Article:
I got up this morning to 45 degrees. Several times when I’ve gotten home from Johnny’s the thermometer we have tacked to a 2×4 in the kitchen has read 42-degrees. When you’re heating exclusively with wood, if you’re away for 12 hours or you make the choice to get a good night’s sleep rather than get up and down all night to tend the fire, sometimes it gets cold. It’s January in Maine, we have 2 feet of snow on the ground, a coat of ice on every walkway, and it’s cold. That’s just the way it is, and that’s no “alternative fact”.
Don’t feel bad for me though. Paul asked me if I wanted him to install the forced hot-air heater that had once been in this old trailer, but I wanted to be able to cut oil out of my life. It feels good to be able to reduce my dependence on the finite resources of oil. To be able to snub the oil industry even the slightest gives me a sense of satisfaction, familiar as I am with that industry’s indifference for the Earth.
This winter Runamuk is heating itself with wood, a renewable resource. Yay!
The only problem with that plan is that with all the chaos of last summer and fall with the #greatfarmmove, we failed to stockpile enough firewood to heat ourselves. In addition, we’re living in an unfinished trailer with 70’s era windows, so the heat is hard to keep.
We’ve got a small stack of firewood that Paul had on hand, and we’ve made several forays into the woods for more, but we’re using it sparingly. Paul monitors the weather reports and some nights, if it’s not going to be super cold, and if my kids are at their fathers’, we may let the fire die and just accept the fact that we’ll have to start a fire when we get up. In the morning you get up and get dressed as quickly as you can, start the coffee brewing and put on a coat til the place warms up. It’s January in Maine. That’s the way it is.
I believe it’s ok to suffer a little. It makes you stronger, and yet humble at the same time; a little suffering in life makes you appreciate the easier times and engenders respect and gratitude. This summer we’ll make sure to get our firewood in line for next winter; right now I’m grateful just to have a roof and a place to keep my critters.
January may be cold, snowy, icy, brutal at times, but January is planning season on farms across the country, and that brings fresh hope. I love the start of the new year, when the months ahead are ripe with possibilities. Sitting at the kitchen table pouring over seed catalogs with a fire crackling in the woodstove while snow cascades from the sky outside is a special sort of magic.
Currently Paul and I are both working to pay down our debts and squirrel some money away so that we might farm full-time this summer. We’ve hashed out a plan that allows us to have 10 hives in honey production this year, brings us up to 30 production hives by the end of next year and 50 in 2019. To meet this goal I’ll raise my own Queens and overwinter them as nucleus colonies. This is the last year I will buy nucs from another beekeeper. I might buy Queens at some point to increase genetic diversity, but I will no longer buy nucs.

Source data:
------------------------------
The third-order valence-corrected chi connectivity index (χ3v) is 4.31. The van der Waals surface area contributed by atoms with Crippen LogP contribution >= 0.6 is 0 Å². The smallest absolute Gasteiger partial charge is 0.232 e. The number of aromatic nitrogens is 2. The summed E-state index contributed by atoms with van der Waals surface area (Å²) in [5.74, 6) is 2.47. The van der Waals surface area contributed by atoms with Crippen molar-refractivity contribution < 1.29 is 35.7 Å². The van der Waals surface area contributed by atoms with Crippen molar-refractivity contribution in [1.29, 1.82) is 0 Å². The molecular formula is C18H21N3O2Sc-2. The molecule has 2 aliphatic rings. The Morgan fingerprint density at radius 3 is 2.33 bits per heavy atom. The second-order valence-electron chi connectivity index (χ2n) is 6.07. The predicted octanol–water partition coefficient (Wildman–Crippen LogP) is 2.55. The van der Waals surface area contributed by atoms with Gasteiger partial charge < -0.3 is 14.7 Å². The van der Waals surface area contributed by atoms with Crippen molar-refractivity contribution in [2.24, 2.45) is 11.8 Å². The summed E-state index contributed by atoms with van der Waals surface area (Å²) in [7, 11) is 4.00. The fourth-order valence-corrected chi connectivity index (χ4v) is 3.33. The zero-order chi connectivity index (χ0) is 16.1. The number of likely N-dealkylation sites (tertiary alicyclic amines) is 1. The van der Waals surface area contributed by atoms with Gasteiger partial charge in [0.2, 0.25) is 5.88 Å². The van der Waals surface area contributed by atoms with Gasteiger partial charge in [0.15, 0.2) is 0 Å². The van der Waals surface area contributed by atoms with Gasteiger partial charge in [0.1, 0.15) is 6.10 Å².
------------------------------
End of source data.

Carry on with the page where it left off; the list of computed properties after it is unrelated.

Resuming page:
I’m really excited about that.
For customers what that means is─so long as the weather cooperates this summer─we will have honey available come August! For beekeepers who follow our story to learn, that means there are bound to be some new articles about raising your own Queens to look forward to.
I’m no stranger to living in a trailer, this is not my first rodeo. If you’ve never had the privilege, imagine long rectangular box set up off the ground, poorly constructed and ill-equipped for Maine living. Even though Paul has gutted this one, rebuilt the structure with solid lumber and reinforced the floor, the cold still emanates up through the floor and through the windows.
I am making the hard choices to live with less, to live a life in defiance of the system. I choose the Earth over money, over social acceptance, even over myself. I’ll live in this unfinished trailer on a ratty scrap of land if it means I can grow my apiary, be close to nature, and live a life true to my principles.
Farmers are a rugged and determined lot; we persevere and we care. More young people are turning to farming because they are inspired to connect with the land and with their communities. There is a revolution underway; people are waking up to the problems plaguing our societies, to the dilemmas our planet faces. The people want change and it’s getting to the point that they’re willing to take action, to take a stand and BE the change.
My feet are cold and so are my fingers as I type these words. Sleet pelts the window next to me as outside the landscape is coated in ice and snow alternately─another winter storm has descended upon us. I pray you don’t worry for me though; for deep inside me burns a fire that warms my spirit and compels me to keep going.
I am the change I want to see in the world, and you can be too.
A new year awaits us, thanks for following along!